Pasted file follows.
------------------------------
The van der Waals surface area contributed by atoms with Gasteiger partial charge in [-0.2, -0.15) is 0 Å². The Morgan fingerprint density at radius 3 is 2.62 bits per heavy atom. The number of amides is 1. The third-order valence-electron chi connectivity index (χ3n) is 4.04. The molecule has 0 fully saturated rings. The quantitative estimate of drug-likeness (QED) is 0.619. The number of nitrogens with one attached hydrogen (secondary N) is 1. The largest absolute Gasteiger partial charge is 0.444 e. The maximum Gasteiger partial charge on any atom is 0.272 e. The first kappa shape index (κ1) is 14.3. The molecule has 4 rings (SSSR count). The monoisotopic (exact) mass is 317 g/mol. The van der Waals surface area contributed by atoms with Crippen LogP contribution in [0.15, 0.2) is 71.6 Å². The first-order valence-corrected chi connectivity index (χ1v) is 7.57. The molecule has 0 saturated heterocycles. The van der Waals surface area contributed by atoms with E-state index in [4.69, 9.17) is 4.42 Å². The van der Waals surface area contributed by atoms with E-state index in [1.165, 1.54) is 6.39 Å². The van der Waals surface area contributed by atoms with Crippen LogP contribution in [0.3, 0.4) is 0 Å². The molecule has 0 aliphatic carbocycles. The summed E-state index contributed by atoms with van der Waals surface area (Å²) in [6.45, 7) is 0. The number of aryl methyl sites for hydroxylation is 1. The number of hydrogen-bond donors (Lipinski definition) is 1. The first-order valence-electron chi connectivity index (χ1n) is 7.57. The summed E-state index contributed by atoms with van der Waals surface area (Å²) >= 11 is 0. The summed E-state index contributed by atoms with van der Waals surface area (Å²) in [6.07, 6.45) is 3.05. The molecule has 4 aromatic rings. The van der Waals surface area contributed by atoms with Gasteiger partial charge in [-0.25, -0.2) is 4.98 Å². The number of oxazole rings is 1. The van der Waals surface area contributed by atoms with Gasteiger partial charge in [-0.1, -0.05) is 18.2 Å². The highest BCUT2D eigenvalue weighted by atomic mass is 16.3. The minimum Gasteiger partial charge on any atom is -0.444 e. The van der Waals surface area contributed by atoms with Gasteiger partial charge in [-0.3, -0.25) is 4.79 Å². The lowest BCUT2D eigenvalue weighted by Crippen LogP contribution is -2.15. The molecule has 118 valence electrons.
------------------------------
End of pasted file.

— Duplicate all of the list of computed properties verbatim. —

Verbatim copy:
The van der Waals surface area contributed by atoms with Gasteiger partial charge in [-0.2, -0.15) is 0 Å². The Morgan fingerprint density at radius 3 is 2.62 bits per heavy atom. The number of amides is 1. The third-order valence-electron chi connectivity index (χ3n) is 4.04. The molecule has 0 fully saturated rings. The quantitative estimate of drug-likeness (QED) is 0.619. The number of nitrogens with one attached hydrogen (secondary N) is 1. The largest absolute Gasteiger partial charge is 0.444 e. The maximum Gasteiger partial charge on any atom is 0.272 e. The first kappa shape index (κ1) is 14.3. The molecule has 4 rings (SSSR count). The monoisotopic (exact) mass is 317 g/mol. The van der Waals surface area contributed by atoms with Crippen LogP contribution in [0.15, 0.2) is 71.6 Å². The first-order valence-corrected chi connectivity index (χ1v) is 7.57. The molecule has 0 saturated heterocycles. The van der Waals surface area contributed by atoms with E-state index in [4.69, 9.17) is 4.42 Å². The van der Waals surface area contributed by atoms with E-state index in [1.165, 1.54) is 6.39 Å². The van der Waals surface area contributed by atoms with Crippen LogP contribution in [0.3, 0.4) is 0 Å². The molecule has 0 aliphatic carbocycles. The summed E-state index contributed by atoms with van der Waals surface area (Å²) in [6.45, 7) is 0. The number of aryl methyl sites for hydroxylation is 1. The number of hydrogen-bond donors (Lipinski definition) is 1. The first-order valence-electron chi connectivity index (χ1n) is 7.57. The summed E-state index contributed by atoms with van der Waals surface area (Å²) >= 11 is 0. The summed E-state index contributed by atoms with van der Waals surface area (Å²) in [6.07, 6.45) is 3.05. The molecule has 4 aromatic rings. The van der Waals surface area contributed by atoms with Gasteiger partial charge in [-0.25, -0.2) is 4.98 Å². The number of oxazole rings is 1. The van der Waals surface area contributed by atoms with Gasteiger partial charge in [-0.1, -0.05) is 18.2 Å². The highest BCUT2D eigenvalue weighted by atomic mass is 16.3. The minimum Gasteiger partial charge on any atom is -0.444 e. The van der Waals surface area contributed by atoms with Gasteiger partial charge in [-0.3, -0.25) is 4.79 Å². The lowest BCUT2D eigenvalue weighted by Crippen LogP contribution is -2.15. The molecule has 118 valence electrons.